Tuesday 3 March 2015

Edwin and Matilda by Laurence Fearnley

Subtitled 'an unlikely love story', Fearnley's novel begins with Matilda and Jacob having their wedding photos taken. It's Edwin's last job before retiring as a wedding photographer and from the outset Matilda is strikingly unusual. She's unusual because she is small and thin to the point of fragility, her hair a very short crop and she's wearing a dark blue dress, not the normal white. And while a few insults fly between her groom and some well-oiled members of an adjacent wedding party, she is making a film with her video camera, of leaves.
    Weeks later, the couple haven't collected their photos - this happens from time to time - but Edwin is more preoccupied by the article about Franz Joseph glacier he happened to see in a tourist magazine. It showed a picture of the mother he hasn't seen since he was a child. For Edwin is rather unusual too. He was raised by his father, a doctor at a tuberculosis sanatorium among the hills of Otago where the air is dry and healing. His mother had disappeared when he was seven and he had been told by his father that she was dead.
    Edwin has put off doing anything about finding his mother for eight years, preferring to wait until he is retired. He decides his first port of call is the sanatorium where he lived as a boy, but on the way he drops by Matilda's house to deliver the photos. She doesn't want them of course, her marriage didn't go ahead, and somehow, because she wants to make a documentary, she ends up joining Edwin on his quest.
    The two seem strangely drawn to each other, and the novel gently takes you through their gradual courtship, but the novel has a lot more to it than that. Because the two of them each have a heart-breaking back-story that is slowly and carefully revealed. The story behind the defection of Edwin's mother is told as Edwin clumsily makes his way to Franz Joseph, with Matilda and her video camera.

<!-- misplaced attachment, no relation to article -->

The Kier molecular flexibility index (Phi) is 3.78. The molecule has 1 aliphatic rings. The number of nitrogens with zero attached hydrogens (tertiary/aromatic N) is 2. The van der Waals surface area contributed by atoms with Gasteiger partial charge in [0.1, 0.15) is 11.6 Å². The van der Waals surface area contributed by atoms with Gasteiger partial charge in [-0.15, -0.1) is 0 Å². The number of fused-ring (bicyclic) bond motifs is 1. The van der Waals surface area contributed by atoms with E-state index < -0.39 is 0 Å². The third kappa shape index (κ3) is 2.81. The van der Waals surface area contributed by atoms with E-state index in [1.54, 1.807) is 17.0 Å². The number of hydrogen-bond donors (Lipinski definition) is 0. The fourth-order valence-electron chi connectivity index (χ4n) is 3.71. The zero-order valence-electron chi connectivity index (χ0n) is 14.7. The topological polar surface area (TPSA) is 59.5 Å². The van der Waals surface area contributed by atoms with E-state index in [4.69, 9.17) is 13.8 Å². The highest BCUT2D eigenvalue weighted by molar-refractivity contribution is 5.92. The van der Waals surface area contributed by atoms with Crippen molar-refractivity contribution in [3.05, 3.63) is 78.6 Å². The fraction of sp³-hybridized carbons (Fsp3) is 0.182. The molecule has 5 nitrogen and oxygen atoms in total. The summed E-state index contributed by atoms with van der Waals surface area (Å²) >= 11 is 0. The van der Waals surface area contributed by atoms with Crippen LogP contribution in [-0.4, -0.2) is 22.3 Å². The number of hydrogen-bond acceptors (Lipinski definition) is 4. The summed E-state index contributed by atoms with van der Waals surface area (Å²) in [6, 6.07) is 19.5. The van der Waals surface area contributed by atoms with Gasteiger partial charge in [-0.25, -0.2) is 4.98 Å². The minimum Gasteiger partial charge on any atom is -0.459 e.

We discover what he discovers as he discovers it, while Matilda ponders how much she will tell him, and when, about her own past. She too has had a difficult relationship with her mother and then there is the tragedy of her illness.
    Fearnley is a lovely writer, her prose is spare and simple, allowing her characters to tell their own story. It is a very compelling read - I found I couldn't put it down. The atmosphere of the sanatorium through a child's eyes, of the wide open spaces of Otago, the cramped spaces of motel units and the awkwardness of sharing a car with a comparative stranger are vividly laid on the page for the reader through the book's sensitive characters. While yes, the relationship of Edwin and Matilda is unusual - even, as the cover would have it, unlikely - the truthfulness of the story-telling makes it work.

No comments:

Post a Comment